Addressing the specific issues surrounding wrongful convictions and their implications for society, Convicted but Innocent includes: survey data concerning the possible magnitude of the problem and its causes; fascinating actual case samples; detailed analyses of the major factors associated with wrongful conviction; discussion of public policy implications; and recommendations for reducing the occurrence of such convictions. The authors maintain that while no system of justice can be perfect, a focus on preventable errors can substantially reduce the number of current conviction injustices.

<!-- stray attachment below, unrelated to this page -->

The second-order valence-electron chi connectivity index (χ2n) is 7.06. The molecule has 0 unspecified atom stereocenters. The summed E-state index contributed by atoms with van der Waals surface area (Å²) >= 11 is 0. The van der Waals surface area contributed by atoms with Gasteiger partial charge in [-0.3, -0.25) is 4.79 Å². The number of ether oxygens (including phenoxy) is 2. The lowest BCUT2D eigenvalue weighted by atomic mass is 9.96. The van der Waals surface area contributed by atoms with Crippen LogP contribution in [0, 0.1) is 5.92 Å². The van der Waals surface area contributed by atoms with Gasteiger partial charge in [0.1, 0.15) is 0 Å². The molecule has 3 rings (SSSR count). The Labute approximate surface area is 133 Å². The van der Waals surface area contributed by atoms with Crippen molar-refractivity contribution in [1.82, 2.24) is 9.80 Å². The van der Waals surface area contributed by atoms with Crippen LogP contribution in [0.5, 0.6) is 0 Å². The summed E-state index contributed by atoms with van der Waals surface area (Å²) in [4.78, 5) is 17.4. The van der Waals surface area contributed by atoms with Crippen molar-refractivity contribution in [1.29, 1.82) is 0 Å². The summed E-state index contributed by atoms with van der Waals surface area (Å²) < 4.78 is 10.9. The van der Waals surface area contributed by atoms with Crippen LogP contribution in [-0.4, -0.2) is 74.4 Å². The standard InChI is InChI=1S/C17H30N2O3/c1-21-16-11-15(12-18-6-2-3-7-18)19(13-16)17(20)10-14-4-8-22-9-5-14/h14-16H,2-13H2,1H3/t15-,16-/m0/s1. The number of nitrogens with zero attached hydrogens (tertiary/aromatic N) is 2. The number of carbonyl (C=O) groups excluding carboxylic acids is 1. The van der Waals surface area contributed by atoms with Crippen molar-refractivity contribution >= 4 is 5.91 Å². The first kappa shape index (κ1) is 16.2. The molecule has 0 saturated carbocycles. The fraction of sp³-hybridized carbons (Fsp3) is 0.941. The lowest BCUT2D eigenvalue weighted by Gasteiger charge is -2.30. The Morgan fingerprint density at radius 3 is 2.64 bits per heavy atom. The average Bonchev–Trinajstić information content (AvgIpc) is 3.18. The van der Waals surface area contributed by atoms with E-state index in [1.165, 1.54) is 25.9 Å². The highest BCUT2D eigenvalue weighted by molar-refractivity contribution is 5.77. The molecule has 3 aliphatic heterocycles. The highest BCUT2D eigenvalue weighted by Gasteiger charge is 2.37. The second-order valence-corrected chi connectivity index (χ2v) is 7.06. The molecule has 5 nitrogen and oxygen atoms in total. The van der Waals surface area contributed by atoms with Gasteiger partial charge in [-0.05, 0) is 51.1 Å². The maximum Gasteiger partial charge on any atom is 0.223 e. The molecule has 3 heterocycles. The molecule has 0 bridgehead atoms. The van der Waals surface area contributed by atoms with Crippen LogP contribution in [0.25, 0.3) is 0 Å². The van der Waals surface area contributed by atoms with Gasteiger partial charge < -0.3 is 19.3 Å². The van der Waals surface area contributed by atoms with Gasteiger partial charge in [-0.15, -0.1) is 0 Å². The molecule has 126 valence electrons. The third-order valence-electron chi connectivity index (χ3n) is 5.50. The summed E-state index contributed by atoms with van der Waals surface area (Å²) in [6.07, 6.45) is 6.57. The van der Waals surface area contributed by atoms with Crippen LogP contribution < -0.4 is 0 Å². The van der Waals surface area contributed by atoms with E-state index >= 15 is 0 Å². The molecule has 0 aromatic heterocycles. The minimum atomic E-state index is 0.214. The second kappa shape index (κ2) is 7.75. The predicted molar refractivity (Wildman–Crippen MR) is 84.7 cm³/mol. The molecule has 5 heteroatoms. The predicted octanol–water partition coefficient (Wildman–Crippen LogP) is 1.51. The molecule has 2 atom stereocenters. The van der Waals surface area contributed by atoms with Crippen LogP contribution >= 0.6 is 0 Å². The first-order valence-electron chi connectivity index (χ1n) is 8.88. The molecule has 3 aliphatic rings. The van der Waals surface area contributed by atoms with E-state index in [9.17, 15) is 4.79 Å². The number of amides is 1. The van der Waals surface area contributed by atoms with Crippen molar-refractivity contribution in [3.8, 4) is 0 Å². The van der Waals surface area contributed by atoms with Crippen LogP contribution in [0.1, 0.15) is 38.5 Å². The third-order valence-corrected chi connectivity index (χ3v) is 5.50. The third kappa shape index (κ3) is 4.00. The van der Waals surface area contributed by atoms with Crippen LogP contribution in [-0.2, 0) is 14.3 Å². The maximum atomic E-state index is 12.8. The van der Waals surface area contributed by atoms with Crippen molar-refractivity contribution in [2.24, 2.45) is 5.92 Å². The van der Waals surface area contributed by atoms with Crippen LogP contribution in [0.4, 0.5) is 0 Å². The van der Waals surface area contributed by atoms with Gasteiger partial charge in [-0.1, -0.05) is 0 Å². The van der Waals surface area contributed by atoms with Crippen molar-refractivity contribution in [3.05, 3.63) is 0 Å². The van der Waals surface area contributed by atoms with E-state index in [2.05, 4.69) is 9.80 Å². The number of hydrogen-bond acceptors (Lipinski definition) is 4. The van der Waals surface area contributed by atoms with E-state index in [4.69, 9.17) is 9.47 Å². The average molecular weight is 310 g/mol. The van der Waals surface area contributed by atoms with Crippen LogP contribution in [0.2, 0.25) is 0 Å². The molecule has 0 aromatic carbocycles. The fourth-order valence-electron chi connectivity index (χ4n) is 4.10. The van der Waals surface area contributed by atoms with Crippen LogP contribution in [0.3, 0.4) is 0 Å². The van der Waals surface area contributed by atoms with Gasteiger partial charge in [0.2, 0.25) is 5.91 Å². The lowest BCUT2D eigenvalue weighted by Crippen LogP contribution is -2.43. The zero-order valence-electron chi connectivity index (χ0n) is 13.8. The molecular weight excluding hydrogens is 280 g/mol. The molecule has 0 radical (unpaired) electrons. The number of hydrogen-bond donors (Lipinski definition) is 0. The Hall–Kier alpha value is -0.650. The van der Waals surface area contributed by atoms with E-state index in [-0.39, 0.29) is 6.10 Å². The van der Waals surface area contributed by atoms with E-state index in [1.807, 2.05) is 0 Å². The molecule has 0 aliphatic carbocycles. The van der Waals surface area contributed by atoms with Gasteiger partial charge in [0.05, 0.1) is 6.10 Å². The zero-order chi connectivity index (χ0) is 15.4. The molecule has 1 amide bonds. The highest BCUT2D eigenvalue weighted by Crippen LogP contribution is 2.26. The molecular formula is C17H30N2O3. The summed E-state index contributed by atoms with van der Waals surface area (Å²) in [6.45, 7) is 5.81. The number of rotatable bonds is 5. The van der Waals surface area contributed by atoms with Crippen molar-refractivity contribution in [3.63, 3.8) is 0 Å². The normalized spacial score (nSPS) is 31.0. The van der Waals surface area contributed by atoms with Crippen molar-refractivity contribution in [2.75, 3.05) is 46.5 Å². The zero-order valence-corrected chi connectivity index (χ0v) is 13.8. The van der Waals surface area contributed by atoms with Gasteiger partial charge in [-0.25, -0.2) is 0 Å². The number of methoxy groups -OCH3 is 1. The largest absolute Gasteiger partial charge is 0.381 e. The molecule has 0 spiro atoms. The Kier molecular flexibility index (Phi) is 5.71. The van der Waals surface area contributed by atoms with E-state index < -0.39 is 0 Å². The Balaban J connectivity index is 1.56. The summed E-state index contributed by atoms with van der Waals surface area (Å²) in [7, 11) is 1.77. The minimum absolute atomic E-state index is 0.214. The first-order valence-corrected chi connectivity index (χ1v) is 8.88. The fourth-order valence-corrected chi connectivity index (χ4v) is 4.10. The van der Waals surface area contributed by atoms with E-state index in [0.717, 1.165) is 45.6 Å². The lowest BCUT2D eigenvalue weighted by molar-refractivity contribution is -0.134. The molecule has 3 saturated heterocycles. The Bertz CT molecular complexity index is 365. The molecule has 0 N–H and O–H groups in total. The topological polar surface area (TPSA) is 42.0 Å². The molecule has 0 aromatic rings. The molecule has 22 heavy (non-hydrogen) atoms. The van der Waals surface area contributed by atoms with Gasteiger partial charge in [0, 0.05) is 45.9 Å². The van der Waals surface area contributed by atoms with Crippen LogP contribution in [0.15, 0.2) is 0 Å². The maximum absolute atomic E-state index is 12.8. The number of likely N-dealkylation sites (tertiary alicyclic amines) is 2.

With Apologies to the Prisoner

With apologies to the prisoner

It is better to risk saving a guilty person than to condemn an innocent one.

Voltaire, Zadig, 1747

It is better that ten guilty persons escape than one innocent suffer.

Sir William Blackstone, Commentaries, 1765–1769

During the 1980s and early 1990s, the American conscience was shaken by a number of instances that cast doubt on a cherished belief—that innocent people are seldom, if ever, convicted and imprisoned, and they are certainly not executed. Almost as if orchestrated in the way they came to public attention, completely unrelated cases of miscarriage of justice, not in which the guilty were freed but in which the totally innocent were severely punished, became front-page news and the subject of frequent discussion on television. Nor ...

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